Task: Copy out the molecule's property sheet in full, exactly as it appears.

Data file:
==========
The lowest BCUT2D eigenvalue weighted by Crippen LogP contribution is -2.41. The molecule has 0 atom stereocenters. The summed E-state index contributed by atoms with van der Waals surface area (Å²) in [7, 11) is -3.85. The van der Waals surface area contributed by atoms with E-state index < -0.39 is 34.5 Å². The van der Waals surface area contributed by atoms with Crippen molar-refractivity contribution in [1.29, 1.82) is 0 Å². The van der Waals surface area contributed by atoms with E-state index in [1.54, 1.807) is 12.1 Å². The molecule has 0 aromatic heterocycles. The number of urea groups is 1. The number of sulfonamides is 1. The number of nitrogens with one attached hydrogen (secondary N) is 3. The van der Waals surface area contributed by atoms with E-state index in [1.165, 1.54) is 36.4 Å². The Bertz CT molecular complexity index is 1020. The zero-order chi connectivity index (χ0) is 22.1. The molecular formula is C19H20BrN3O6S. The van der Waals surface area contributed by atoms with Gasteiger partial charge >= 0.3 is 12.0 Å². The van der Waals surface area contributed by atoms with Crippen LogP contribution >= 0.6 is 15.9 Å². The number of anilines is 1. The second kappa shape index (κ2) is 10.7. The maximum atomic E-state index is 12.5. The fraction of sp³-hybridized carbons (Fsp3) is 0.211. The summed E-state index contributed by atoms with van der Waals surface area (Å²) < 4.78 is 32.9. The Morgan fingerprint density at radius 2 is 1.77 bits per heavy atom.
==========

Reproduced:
The lowest BCUT2D eigenvalue weighted by Crippen LogP contribution is -2.41. The molecule has 0 atom stereocenters. The summed E-state index contributed by atoms with van der Waals surface area (Å²) in [7, 11) is -3.85. The van der Waals surface area contributed by atoms with E-state index < -0.39 is 34.5 Å². The van der Waals surface area contributed by atoms with Crippen molar-refractivity contribution in [1.29, 1.82) is 0 Å². The van der Waals surface area contributed by atoms with E-state index in [1.54, 1.807) is 12.1 Å². The molecule has 0 aromatic heterocycles. The number of urea groups is 1. The number of sulfonamides is 1. The number of nitrogens with one attached hydrogen (secondary N) is 3. The van der Waals surface area contributed by atoms with E-state index in [1.165, 1.54) is 36.4 Å². The Bertz CT molecular complexity index is 1020. The zero-order chi connectivity index (χ0) is 22.1. The molecular formula is C19H20BrN3O6S. The van der Waals surface area contributed by atoms with Gasteiger partial charge >= 0.3 is 12.0 Å². The van der Waals surface area contributed by atoms with Crippen LogP contribution >= 0.6 is 15.9 Å². The number of anilines is 1. The second kappa shape index (κ2) is 10.7. The maximum atomic E-state index is 12.5. The fraction of sp³-hybridized carbons (Fsp3) is 0.211. The summed E-state index contributed by atoms with van der Waals surface area (Å²) < 4.78 is 32.9. The Morgan fingerprint density at radius 2 is 1.77 bits per heavy atom.